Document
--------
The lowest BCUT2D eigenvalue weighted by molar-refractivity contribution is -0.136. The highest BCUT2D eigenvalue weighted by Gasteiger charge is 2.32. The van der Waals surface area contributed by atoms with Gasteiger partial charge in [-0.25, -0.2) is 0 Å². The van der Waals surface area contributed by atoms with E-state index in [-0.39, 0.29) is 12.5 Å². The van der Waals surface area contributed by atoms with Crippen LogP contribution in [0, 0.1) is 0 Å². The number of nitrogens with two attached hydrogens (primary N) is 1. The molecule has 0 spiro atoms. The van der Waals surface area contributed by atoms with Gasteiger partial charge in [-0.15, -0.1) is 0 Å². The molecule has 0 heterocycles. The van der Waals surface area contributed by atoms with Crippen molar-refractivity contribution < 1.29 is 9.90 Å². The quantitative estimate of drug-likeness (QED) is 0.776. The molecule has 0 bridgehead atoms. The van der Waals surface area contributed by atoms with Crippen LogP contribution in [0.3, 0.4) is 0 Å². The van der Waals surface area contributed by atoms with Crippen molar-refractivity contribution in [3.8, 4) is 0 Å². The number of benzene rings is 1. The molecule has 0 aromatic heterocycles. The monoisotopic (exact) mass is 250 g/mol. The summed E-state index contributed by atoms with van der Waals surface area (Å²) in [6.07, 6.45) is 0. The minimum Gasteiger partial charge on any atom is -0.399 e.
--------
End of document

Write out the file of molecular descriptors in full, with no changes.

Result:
The lowest BCUT2D eigenvalue weighted by molar-refractivity contribution is -0.136. The highest BCUT2D eigenvalue weighted by Gasteiger charge is 2.32. The van der Waals surface area contributed by atoms with Gasteiger partial charge in [-0.25, -0.2) is 0 Å². The van der Waals surface area contributed by atoms with E-state index in [-0.39, 0.29) is 12.5 Å². The van der Waals surface area contributed by atoms with Crippen LogP contribution in [0, 0.1) is 0 Å². The number of nitrogens with two attached hydrogens (primary N) is 1. The molecule has 0 spiro atoms. The van der Waals surface area contributed by atoms with Gasteiger partial charge in [-0.15, -0.1) is 0 Å². The molecule has 0 heterocycles. The van der Waals surface area contributed by atoms with Crippen molar-refractivity contribution < 1.29 is 9.90 Å². The quantitative estimate of drug-likeness (QED) is 0.776. The molecule has 0 bridgehead atoms. The van der Waals surface area contributed by atoms with Crippen LogP contribution in [0.3, 0.4) is 0 Å². The van der Waals surface area contributed by atoms with Crippen molar-refractivity contribution in [3.8, 4) is 0 Å². The number of benzene rings is 1. The molecule has 0 aromatic heterocycles. The monoisotopic (exact) mass is 250 g/mol. The summed E-state index contributed by atoms with van der Waals surface area (Å²) in [6.07, 6.45) is 0. The minimum Gasteiger partial charge on any atom is -0.399 e.